REVIEW: Daredevil: Episode 4- In the Blood
The villains are often cited as being the most interesting aspect to any show. They offer interesting views of the world we often don’t get to see from the clean cut protagonist heroes we’ve become all too familiar with. Up until this point Daredevil has escaped this trap by making use of Matt Murdock’s (Charlie Cox) anti-hero status, sure he’s a hero, but we could very easily see a villain committing some of these gruesome acts of “justice”. So when Daredevil’s villain is feared far more than a man that stabs screwdrivers into people’s heads and throws them off buildings, we’re left wondering how evil Wilson Fisk (Vincent D’Onofrio) can really be in contrast. This episode answers this question with genuine style, beautiful scripted dialogue and performances more than worthy of the big screen, never mind Netflix.
It would’ve been very easy for Daredevil’s writers to simply create Wilson Fisk, AKA The Kingpin, as a power crazed crime boss who throws in the occasionally power hungry monologue as so many TV villains do. Fisk is anything but a two dimensional villain. In the same way that the show has managed to build on every aspect of Matt Murdock, they have gone to equal lengths to flesh out his arch enemy. His dinner date with an art seller is one of the most gripping scenes, which really reaps the benefits of building up Fisk’s reputation from the start of the series. We want to see the terrifying man we hear lesser crime bosses fearing to name in case he hears, yet we seem to be confronted with a character far more complex than a simple thug. There are moments in the scene, such as when Fisk’s date jokes maybe she should be out with his assistant, that we see a flash of pure animal rage come over D’onofrio’s character. It’s a testament to his long acting career that in such simple changes in expression he can transport Fisk from socially awkward gentleman to raging thug.
Although most of the episode is spent delving into Fisk’ character, there are also developments in other story arcs. Murdock must save Claire from Russians who have managed to discover she works with him and want revenge. It’s nothing we haven’t seen in superhero film or TV show before, however the lengths that Daredevil is willing to go to instil genuine fear for a character’s safety seem to know no bounds. Russian mobsters do beat up Claire, there is no masked man saving her just before she meets harm. The entire thing gets wrapped up nicely with a typical fight scene involving Matt beating up a dozen Russian mobsters all armed in a fight scene that isn’t anything spectacular when compared to past scenes, but still very much manages to add some action to the drama unfolding with Fisk.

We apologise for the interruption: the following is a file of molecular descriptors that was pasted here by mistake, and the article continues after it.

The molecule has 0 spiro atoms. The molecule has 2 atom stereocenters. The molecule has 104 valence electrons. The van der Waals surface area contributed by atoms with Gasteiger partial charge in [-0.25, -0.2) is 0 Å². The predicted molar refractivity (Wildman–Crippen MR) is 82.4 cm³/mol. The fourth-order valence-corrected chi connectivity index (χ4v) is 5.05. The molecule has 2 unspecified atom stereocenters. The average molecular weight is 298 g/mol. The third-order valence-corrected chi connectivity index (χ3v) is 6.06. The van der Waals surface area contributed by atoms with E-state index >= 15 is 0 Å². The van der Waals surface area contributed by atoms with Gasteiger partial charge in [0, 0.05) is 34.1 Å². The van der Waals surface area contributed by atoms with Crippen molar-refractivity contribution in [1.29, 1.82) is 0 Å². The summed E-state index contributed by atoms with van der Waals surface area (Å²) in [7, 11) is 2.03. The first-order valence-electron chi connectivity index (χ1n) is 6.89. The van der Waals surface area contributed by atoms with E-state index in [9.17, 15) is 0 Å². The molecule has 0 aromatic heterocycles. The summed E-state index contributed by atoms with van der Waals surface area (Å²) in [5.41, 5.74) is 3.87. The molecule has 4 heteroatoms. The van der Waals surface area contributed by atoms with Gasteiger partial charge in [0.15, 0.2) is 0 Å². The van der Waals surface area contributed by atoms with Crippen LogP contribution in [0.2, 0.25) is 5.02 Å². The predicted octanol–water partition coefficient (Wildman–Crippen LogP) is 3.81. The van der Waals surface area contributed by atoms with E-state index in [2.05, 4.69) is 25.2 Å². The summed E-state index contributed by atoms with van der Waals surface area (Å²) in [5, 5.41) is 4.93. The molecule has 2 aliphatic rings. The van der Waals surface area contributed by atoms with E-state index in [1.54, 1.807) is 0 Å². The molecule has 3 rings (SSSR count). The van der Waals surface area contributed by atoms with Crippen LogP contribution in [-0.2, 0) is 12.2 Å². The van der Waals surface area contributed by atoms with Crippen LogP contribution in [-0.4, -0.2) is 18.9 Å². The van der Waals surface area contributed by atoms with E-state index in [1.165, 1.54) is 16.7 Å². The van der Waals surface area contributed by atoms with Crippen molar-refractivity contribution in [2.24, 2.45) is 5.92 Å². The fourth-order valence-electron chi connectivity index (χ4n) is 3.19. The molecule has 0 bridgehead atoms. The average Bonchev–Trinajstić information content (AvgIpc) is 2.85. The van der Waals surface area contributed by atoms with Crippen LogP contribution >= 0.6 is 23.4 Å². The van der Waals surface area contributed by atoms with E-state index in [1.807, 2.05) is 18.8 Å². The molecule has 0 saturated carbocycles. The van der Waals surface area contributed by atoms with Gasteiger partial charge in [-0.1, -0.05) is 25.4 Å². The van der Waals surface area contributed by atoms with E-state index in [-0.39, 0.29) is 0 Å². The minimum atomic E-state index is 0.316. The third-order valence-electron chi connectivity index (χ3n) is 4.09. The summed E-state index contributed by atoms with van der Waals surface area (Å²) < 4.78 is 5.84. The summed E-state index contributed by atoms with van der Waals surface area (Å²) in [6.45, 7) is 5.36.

Karen (Deborah Ann Woll) and Foggy (Elden Henson) continue to be left on the side-lines however, I find myself wondering if Karen’s storyline will actually pay off at all. Her screen time with her supposed love interest, Matt Murdock has been waning from episode to episode, however there’s still two thirds of series left for that to change. This episode sees Karen trying to find out exactly what it is Fisk’s operation are up to, with the surprise held of Ben Urich (VonnieCurtis-Holl) a duo who’s on screen traits work well together and provide some interesting dialogue.
After watching Fisk be an almost complete gentleman throughout the episode, with him being polite when turned down for a date, being honest about his lack of knowledge on wine etc., we finally see him snap at the end of the episode. When a Russian mobsters bursts into his date he has the man removed from the bar. It seems every episode of Daredevil so far has had a scene that really sticks in your mind, this is one of the scenes that will spring to mind when you think of the series, never mind the episode. Fisk is a blur of primal rage, he fights similar to the way that Matt does, which is an interesting nod to both actors describing them as “two sides of a coin”. However, Fisk is brutal, as if not even thinking; he head butts his victim multiple times, never stopping for breath. Finally finishing off with a gruesome and gory car door execution (I hadn’t seen one in a TV show for a long time). It’s a perfect nod to mafia and gangster films alike and D’onofrio’s dialogue in the aftermath is perfectly written for this comic book classic villain.
At the start of these episode reviews I wrote that Matt Murdock was by far the most gripping character of the show, in just one episode of D’onofrio’s crime lord, I’m finding myself torn between the evil Kingpin and the thoroughly grey Murdock.